It is unconscionable to hold children in the cross-fire of America’s ideological wars. Children are a special class of citizens who rightfully have special protections and certain undeniable rights, including the right to equal educational opportunities. To set different standards based on race, religion, disabilities or place of origin is unacceptable. To eliminate educational opportunities or to choose educational programs based on politics over empirical practice is malfeasance. It harms children and ultimately harms our society. There is no excuse for not duplicating the success many other state already have in educating children of color, children with disabilities and children who speak another language. State sovereignty be damned. Children everywhere are every citizens concern. We must do all we can to remove politics from public schooling and press the case for competent practices that gives every child a fair shot at success. High School Graduation for every child should be our national goal.
(Below are excerpts from an article detailing the struggle to improve educational outcome for English-language learning students in Arizona.)
Bilingual Education vs. English Immersion
… Spanish-speaking [families in] Nogales [Arizona]… in 1992 [filed] a federal suit aimed at improving educational opportunities for non-English-speaking students in the overwhelmingly Hispanic town. The class action suit claimed the school district was failing to comply with a federal law – the Equal Educational Opportunities Act of 1974 – which requires each state to take “appropriate action” to ensure that English-language learners (ELLs) enjoy “equal participation in its instructional programs.”
… The plaintiffs won a pivotal decision in 2001 requiring Arizona to boost funding for English-language learning in Nogales and the rest of the state. In a narrowly divided decision in June, however, the Supreme Court gave state officials an opportunity to set aside the lower court ruling.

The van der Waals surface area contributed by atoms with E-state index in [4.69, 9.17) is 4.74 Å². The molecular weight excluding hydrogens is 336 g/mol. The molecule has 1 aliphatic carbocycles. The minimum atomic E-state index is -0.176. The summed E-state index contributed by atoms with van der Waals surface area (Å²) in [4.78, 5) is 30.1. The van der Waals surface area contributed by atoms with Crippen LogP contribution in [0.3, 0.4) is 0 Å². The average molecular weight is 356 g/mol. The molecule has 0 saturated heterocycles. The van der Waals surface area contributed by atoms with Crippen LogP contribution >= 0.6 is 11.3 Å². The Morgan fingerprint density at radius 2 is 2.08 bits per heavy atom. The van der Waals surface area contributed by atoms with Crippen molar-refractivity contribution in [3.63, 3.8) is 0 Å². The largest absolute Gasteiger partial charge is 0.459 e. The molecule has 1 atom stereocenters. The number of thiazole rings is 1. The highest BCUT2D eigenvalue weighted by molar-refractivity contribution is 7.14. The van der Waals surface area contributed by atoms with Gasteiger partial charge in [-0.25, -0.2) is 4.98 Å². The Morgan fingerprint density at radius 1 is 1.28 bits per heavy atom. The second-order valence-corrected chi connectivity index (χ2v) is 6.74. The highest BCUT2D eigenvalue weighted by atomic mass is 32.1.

Writing for the 5-4 majority, Justice Samuel A. Alito Jr. said the federal district judge had failed to adequately consider changed circumstances since 2001. Among other changes, Alito cited the state’s decision to drop bilingual education in favor of so-called “sheltered English immersion” as the officially prescribed method of instruction for students with limited English proficiency.
Arizona’s voters had decisively rejected bilingual education in a 2000 ballot measure. Along with similar measures passed in California in 1998 and Massachusetts in 2002, Arizona’s Proposition 203 embodied a popular backlash against bilingual education that had grown since the 1980s. Critics of bilingual teaching viewed it as a politically correct relic of the 1960s and ‘70s that had proven academically ineffective and politically divisive. [snip]
… The debate between English-only instruction and bilingual education has been fierce for decades. “People get very hot under the collar,” says Christine Rossell, a professor of political science at Boston University and critic of bilingual education. [snip]
… Those who support a bilingual approach, says Arizona Superintendent of Instruction Thomas Horne, “aren’t interested in teaching the kids English,” but want to maintain “a separatist nationalism that they can take advantage of.” Horne, a Republican, intervened with the state’s GOP legislative leaders to try to undo the federal court injunction. [Snip]
… “It’s a growing challenge,” says Patte Barth, director of the Center for Public Education at the National School Boards Association (NSBA). “We have many more children coming into our schools for whom their first language is not English… Voluminous, statistics-heavy studies are cited by opposing advocacy groups as evidence to support their respective positions on the bilingual versus English-only debate. But Barth says language politics, not research, often determines school districts’ choice of instructional method. “A lot of it is political,” she says. “A lot of decisions about language instruction aren’t really informed by the research about what works for children.”